Ronald Roberts, Captain D’s spokesman, says that the Nashville, Tennessee–based chain of more than 500 stores is going to push on in 2010 with the momentum it had carried in from 2009.
“As long as we can continue to provide the service and outstanding food that we’re doing, we want to continue to build on what we’re doing,” Roberts says. “That is probably our best outcome.”
The Captain D’s brand has been under construction since Sagittarius purchased it for reportedly $150 million in 2005. The new management team overhauled the brand’s menu, design, and marketing campaign, transitioning it from a quick-service concept into something more in line with a fast casual .
Roberts says that there is no word on what prompted the sale from Sagittarius, which also owns quick-serve brand Del Taco.
“There’s really no way for me or anyone at Captain D’s to speak to why Sagittarius is doing it, we just know that it was a strategic decision on their part,” he says.
In a statement, Captain D’s chairman and CEO David Head said that in no way does the sale hurt the outlook for the seafood chain.
“We view this as a positive and exciting opportunity for the Captain D’s brand,” he said. “This transition will allow Captain D’s to be a self-sustaining business, with fresh capital and improved growth prospects.”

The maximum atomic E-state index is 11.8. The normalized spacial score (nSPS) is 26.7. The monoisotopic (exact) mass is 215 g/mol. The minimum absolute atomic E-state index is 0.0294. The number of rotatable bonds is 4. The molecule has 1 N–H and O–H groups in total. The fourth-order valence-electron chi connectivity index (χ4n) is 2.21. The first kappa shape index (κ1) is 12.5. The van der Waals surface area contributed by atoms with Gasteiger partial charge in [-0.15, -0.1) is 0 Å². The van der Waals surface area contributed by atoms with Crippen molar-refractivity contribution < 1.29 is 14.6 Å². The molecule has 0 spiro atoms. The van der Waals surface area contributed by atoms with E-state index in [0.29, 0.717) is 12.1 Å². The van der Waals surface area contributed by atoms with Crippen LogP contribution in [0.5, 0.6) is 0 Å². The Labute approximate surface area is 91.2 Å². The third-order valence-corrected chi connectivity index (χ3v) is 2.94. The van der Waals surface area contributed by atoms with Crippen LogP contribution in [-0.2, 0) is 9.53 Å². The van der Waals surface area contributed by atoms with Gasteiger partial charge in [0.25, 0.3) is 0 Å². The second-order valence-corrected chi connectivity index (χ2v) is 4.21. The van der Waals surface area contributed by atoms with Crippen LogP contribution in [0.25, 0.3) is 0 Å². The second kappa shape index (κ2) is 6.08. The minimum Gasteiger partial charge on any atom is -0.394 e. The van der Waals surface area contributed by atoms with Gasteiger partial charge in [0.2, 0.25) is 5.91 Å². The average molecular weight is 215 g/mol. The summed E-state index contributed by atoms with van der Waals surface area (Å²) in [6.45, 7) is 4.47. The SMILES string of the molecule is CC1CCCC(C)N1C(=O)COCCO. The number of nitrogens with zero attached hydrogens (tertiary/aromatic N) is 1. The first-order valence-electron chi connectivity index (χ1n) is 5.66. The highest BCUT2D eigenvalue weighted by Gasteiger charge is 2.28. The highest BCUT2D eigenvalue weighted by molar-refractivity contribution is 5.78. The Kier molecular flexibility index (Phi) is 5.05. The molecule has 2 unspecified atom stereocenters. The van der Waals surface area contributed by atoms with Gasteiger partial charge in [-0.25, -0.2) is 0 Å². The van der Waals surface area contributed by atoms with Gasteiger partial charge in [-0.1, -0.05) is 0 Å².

“Captain D’s is well positioned to expand both its company and franchised restaurant base.”
Echoing Head’s statement, Roberts says that the Captains D’s brand will speak for itself on the market.
“We don’t see this in any way as a negative reflection on Captain D’s, because when you talk to the industry and people out there, Captain D’s is seen as a viable, well-known, and well-respected brand, and we believe that it will generate a lot of interest from potential buyers,” he says.
As Captain D’s moves on with an unchanged 2010 growth plan, Roberts says there is no way to know when a suitable buyer will take over the reins from Sagittarius.
“Any time you go through something like this, you have no idea how long it will take,” he says. “I think everyone hopes that it will move sooner versus later, but there’s really no way to predict how long it will last.”
By Sam Oches